Monday, May 17, 2021
High School Basketball Shot Clock?
I don’t think I like the idea of a shot clock in high school basketball, a potential change that was announced by the national federation last week. This progressive approach will not be good for the high school game, and it's just one more example that traditions and institutions matter, often as a hedge against frivolous and unnecessary change. Our games should not just be about speeding up and pursuing more points and more shots for pure entertainment. There is so much more to the game, especially at the younger levels, and focusing on quickened pace to force more shots to produce more scoring simply misses the nuanced beauty of sport.
While the addition of the shot clock most certainly contributes to and ultimately enhances the college and pro game, it will hurt the high school leagues and exacerbate imbalance among schools. Thoughtful pacing, ball control, and even the often dreaded "slow down game" are competitive strategies many schools use to their advantage. In the spirit of competitiveness, such deliberate pacing is a necessary tactic that smaller schools sometimes need. And this measured approach is no less significant in terms of athletics than the advantage some schools have simply by nature of larger pools of kids, and perhaps larger kids as a result.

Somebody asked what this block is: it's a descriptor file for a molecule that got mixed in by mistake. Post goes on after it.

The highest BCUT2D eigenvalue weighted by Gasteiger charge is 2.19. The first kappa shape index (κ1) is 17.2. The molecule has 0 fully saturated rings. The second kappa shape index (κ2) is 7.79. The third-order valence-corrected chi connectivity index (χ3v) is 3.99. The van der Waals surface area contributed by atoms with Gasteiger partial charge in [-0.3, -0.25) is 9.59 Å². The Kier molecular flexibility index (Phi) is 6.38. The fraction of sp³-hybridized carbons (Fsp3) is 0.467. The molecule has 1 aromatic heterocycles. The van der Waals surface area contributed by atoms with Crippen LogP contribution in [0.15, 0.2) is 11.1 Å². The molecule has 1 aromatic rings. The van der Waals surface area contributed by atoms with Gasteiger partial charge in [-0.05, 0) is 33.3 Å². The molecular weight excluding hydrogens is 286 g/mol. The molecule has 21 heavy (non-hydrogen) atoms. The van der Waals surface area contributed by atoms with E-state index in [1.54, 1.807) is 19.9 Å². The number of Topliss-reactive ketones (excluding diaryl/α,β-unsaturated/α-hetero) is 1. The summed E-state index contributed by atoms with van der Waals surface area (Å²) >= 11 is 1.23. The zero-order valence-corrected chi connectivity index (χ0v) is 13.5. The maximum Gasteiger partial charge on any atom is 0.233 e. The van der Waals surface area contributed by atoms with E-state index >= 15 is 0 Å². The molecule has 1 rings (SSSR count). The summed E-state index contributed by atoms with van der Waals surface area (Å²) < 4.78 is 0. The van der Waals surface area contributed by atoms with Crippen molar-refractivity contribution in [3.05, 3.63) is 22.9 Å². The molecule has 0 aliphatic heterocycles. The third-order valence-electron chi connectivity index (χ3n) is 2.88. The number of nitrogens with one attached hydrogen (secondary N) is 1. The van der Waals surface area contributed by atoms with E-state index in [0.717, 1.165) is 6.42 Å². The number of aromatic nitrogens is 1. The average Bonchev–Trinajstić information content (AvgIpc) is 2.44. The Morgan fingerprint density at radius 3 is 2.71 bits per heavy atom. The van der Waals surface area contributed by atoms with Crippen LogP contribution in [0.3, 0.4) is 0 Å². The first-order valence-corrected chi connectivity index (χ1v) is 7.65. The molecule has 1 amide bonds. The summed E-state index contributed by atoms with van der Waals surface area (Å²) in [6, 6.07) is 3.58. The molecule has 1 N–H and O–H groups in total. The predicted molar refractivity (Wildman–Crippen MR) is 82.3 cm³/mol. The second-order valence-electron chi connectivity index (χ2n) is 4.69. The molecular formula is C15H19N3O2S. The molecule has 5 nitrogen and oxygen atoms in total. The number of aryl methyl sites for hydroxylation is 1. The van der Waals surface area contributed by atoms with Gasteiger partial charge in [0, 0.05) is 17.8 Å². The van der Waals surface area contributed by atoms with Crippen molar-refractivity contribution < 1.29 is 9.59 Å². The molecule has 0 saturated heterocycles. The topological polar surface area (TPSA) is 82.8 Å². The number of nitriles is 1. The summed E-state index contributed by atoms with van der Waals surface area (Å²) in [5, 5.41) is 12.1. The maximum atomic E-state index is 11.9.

States will each have to make their own decision on the need and benefit of a shot clock, and it's to be expected that coaches and athletic directors are starting to weigh in on the option. Obviously we can expect that large schools and previously dominant programs which depend on a pipeline of top athletes to succeed at the fast-paced level will desire the clock. Smaller schools who use strategy to counter and control superior size and athleticism will certainly oppose the change. The question will be whose benefit is valued and supported by the state associations. Let's hope prudence and a thoughtful approach to what's best for the game are the key influences on the decision.